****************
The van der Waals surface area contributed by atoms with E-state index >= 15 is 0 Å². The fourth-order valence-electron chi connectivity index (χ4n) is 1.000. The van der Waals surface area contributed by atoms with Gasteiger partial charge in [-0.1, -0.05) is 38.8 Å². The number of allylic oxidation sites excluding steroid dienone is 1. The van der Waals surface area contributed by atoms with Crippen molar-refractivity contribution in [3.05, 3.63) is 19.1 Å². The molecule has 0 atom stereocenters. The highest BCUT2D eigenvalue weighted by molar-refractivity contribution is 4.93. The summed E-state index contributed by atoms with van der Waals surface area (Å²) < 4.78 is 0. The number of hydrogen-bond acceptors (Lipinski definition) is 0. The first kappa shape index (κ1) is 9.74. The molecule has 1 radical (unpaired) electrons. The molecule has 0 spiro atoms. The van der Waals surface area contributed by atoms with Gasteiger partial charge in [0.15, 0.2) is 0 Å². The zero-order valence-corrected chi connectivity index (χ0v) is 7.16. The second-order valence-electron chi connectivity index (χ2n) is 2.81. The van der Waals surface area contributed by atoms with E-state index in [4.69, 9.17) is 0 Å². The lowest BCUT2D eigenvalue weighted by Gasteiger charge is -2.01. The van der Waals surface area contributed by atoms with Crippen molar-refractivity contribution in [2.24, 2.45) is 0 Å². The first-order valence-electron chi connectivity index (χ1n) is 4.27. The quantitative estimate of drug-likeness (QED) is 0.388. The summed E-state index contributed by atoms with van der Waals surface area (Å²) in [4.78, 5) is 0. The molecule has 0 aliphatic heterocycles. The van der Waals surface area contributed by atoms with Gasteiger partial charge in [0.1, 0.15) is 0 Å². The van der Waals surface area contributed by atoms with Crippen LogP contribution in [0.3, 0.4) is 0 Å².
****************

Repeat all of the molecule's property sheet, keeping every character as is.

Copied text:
The van der Waals surface area contributed by atoms with E-state index >= 15 is 0 Å². The fourth-order valence-electron chi connectivity index (χ4n) is 1.000. The van der Waals surface area contributed by atoms with Gasteiger partial charge in [-0.1, -0.05) is 38.8 Å². The number of allylic oxidation sites excluding steroid dienone is 1. The van der Waals surface area contributed by atoms with Crippen molar-refractivity contribution in [3.05, 3.63) is 19.1 Å². The molecule has 0 atom stereocenters. The highest BCUT2D eigenvalue weighted by molar-refractivity contribution is 4.93. The summed E-state index contributed by atoms with van der Waals surface area (Å²) < 4.78 is 0. The number of hydrogen-bond acceptors (Lipinski definition) is 0. The first kappa shape index (κ1) is 9.74. The molecule has 1 radical (unpaired) electrons. The molecule has 0 spiro atoms. The van der Waals surface area contributed by atoms with Gasteiger partial charge in [0.15, 0.2) is 0 Å². The zero-order valence-corrected chi connectivity index (χ0v) is 7.16. The second-order valence-electron chi connectivity index (χ2n) is 2.81. The van der Waals surface area contributed by atoms with E-state index in [4.69, 9.17) is 0 Å². The lowest BCUT2D eigenvalue weighted by Gasteiger charge is -2.01. The van der Waals surface area contributed by atoms with Crippen molar-refractivity contribution in [2.24, 2.45) is 0 Å². The first-order valence-electron chi connectivity index (χ1n) is 4.27. The quantitative estimate of drug-likeness (QED) is 0.388. The summed E-state index contributed by atoms with van der Waals surface area (Å²) in [4.78, 5) is 0. The molecule has 0 aliphatic heterocycles. The van der Waals surface area contributed by atoms with Gasteiger partial charge in [0.1, 0.15) is 0 Å². The van der Waals surface area contributed by atoms with Crippen LogP contribution in [0.3, 0.4) is 0 Å².